Yesterday, I was giving Isabella a bath, and I can tell you, two-year olds are not ashamed of their bodies, and have nothing to hide.  If I would let her, I’m pretty sure Isabella would’t put on clothes at any time – she doesn’t understand what she needs them for. She struggles against you when it’s time to get dressed and routinely says “NO” when you say she needs to put clothes on.

More importantly, Isabella has no need to put up defenses and barriers between her and other people – she wears her heart on her sleeve. She laughs without reserve, she cries without reserve, and she simply shows every emotion that she is feeling.  She even manipulates without reserve and then laughs when you call her out on it, totally living in the present moment and without shame. When she’s uncertain, she lets you know, reaching out for support.  And if she gets scared, she seeks immediate shelter!

Take a moment – when was the last time you were truly authentic?  How long has it been since you allowed yourself to take off your armour and defenses, take down all those barriers you’ve built to protect yourself, and actually allowed yourself to live and feel?  We talk about “putting on our face”, rather than putting on make-up, or “keeping a poker face” instead of showing emotions.

How long has it been since you were naked and vulnerable before the people that matter the most in your live?  Most of us have lived for far too long in a society where naked has a sexual connotation, and we’ve forgotten that it also means to be open and discovered; it means to be honest, sincere and real.  Like Adam, we hide.  And then, when those who know us best get through that defense and find us, we give excuses like Adam did – it was HER fault, not mine.  That woman that YOU gave me, God, SHE made me do it!  It couldn’t possibly have been my fault!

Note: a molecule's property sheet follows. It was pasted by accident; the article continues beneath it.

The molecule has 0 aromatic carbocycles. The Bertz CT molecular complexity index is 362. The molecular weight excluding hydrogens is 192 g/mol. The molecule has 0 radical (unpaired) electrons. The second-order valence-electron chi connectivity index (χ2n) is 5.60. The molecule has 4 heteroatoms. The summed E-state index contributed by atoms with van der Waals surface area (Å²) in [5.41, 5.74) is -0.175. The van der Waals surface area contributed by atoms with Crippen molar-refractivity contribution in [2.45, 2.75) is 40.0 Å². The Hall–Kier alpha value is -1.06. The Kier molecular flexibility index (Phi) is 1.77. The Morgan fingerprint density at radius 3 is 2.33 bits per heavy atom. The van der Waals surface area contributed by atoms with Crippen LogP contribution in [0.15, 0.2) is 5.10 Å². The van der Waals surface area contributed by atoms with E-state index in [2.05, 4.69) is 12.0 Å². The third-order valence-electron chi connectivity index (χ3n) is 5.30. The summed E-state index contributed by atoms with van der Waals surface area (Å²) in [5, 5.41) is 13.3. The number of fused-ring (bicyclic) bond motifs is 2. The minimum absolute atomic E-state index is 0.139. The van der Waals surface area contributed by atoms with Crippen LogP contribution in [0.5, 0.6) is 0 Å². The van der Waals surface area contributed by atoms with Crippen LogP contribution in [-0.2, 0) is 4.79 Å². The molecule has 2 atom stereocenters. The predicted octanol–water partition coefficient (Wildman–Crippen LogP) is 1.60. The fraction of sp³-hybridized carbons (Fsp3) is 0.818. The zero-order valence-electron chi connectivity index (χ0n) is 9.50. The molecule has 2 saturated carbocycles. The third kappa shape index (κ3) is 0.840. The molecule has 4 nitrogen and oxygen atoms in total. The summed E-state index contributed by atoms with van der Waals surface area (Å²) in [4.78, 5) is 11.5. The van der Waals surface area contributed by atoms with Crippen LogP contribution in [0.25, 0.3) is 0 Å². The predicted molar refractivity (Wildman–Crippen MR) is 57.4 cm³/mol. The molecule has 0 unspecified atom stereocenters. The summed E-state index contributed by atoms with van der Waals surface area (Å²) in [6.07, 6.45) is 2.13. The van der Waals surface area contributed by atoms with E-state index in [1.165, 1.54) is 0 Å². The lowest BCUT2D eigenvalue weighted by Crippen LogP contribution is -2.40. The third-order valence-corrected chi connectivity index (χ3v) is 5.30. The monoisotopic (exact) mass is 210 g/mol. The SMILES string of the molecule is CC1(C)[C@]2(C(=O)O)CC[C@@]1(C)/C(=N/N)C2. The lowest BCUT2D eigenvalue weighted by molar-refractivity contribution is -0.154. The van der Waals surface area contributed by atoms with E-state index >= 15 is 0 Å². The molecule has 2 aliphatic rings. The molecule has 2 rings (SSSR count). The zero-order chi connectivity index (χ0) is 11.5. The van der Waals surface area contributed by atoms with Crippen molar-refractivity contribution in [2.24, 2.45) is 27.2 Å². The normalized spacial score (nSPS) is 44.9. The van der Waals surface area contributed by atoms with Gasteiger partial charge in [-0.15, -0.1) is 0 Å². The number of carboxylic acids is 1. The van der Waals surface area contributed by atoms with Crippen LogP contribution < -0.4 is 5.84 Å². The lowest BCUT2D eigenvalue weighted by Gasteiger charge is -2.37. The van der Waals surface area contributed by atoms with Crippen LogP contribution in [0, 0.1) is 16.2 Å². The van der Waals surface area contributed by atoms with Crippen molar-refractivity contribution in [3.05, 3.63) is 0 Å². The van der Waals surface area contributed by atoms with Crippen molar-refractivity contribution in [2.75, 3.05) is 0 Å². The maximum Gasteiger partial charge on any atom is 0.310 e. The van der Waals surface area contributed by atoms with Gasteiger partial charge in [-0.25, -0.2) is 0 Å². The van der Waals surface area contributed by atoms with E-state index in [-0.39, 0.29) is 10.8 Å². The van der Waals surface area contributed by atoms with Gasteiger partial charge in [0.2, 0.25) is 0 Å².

In coaching we talk about secondary and primary emotions – and most of us are only in touch with the secondary ones, and fail to accept to even admit that below that emotion there’s another one that we’re too afraid to even acknowledge.  Many times our anger is simply a mask for impotence or pain and hurt; or our coldness and indifference is a mask for pain and vulnerability.  We put on a brave front, when we are really scared and insecure.  And we get so busy trying to convince the world that this is who we are, that we lose touch with ourselves and our true emotions.

All of this seeps over and into our Christian life and our relationship with God.  How many times do we try to keep on the mask, saying hollow prayers and just going through the motions?  When was the last time you were completely unarmed and defenseless before God?

Ephesians 6: 10-18 tells us to put on the full armour of God.  I have a really simple question – have any of you ever tried to put on a suit of armour ON TOP of another suit of armour?  If you are already wearing your own suit of armour, how could you possibly put on the suit of armour that God has to offer?  I’d like to look at this quickly:

  1. You have a belt of TRUTH – when was the last time you had truth in your life? Blatant, honest truth?  Where you didn’t have to mince words and keep up appearances? When you were who you really are?  What if, instead of being protected by all these lies, you could be protected by truth? What difference would that make in your life today?
  2. There’s a breastplate of righteousness.  I don’t what your definition of righteousness is, but when I think of righteousness, I don’t only think of holiness or blamelessness – it’s all tied in there together with fairness, goodness, justice, honor, and virtue.  And once again I’m going to ask – how can you wear a breastplate of righteousness when you already are living a lie?  If there is no authenticity and you are not being true to yourself, what kind of goodness and fairness can you offer to others?
  3. Next we have your feet fitted with the gospel of peace.  Oh! That’s deep.  How many of you can say your feet are shod with peace and tranquility?  Or are you so busy, keeping moving and always in a hurry that you fail to truly have a moment for peace?  Why the busyness? What’s the hurry? Does it make you feel more important? Does it give you self worth? Are you hiding from other feelings and simply filling up the void and emptiness in your life with “I’m too busy”.  Is there room on your body to put on the gospel of peace on your feet? Or do you need to get naked in order to have this possibility?